Keep equipment warm and dry
A friend of mine went on an organised tour up Mount Everest and was the only one to come back with any photos. Why? Because she kept her camera battery in her bra! In really cold conditions, your camera battery will ‘die’, thinking it’s run out. It will ‘come back to life’ again when it’s warm. My top tip is to take two sets of batteries, keeping one set close to your body heat and swapping them around as necessary. I also recommend you use well-insulated camera bags. Remember, you need to keep warm too, so wear many layers of clothing to avoid camera shake due to shivering.
Get the exposure right A lot of snow in the scene can lead to under-exposed images with murky grey instead of crisp white, and loss of detail in dark areas. If you have a manual camera, you need to over-expose by one or two stops. If you use an automatic camera, fi rst point it at a shadier scene, a nearby face or even your own hand. Press the shutter halfway down and hold it while you turn to recompose the original scene. Press the button fully down for a perfectly exposed snowy image.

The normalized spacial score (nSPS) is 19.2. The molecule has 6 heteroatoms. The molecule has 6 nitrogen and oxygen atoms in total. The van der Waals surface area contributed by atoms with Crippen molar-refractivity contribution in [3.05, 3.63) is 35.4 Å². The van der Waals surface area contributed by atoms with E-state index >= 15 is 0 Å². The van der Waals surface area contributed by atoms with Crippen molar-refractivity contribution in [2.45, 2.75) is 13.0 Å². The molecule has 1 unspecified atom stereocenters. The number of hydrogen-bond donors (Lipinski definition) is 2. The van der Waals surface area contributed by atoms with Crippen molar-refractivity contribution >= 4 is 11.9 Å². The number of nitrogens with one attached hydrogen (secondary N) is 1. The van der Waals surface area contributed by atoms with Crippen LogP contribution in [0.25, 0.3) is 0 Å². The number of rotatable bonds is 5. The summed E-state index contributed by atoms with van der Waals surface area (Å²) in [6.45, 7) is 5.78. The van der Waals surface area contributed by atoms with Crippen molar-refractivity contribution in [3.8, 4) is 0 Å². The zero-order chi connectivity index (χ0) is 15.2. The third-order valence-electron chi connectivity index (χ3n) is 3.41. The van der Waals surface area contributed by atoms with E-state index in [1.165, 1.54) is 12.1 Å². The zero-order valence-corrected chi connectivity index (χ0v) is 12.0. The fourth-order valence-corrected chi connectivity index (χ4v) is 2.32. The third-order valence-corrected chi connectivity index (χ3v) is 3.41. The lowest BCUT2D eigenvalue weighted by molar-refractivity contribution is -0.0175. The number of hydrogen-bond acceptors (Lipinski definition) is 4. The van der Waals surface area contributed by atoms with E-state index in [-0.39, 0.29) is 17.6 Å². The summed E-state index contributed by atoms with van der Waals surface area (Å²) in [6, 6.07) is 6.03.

Speed up for action shots If you take a standard snapshot of your beloved shushing down a black run, they will probably come out blurred. For manual cameras, you need to use a fast shutter speed such as 1,000th second. You don’t have to worry about F-stops as there will be plenty of light. On a digital camera, the ‘sport’ setting should give you a sharp result.
Jackie Groundsell is known as the queen of women's business networking lunches - the Connector. She supports thousands of small business owners through her events and lunch-time meetings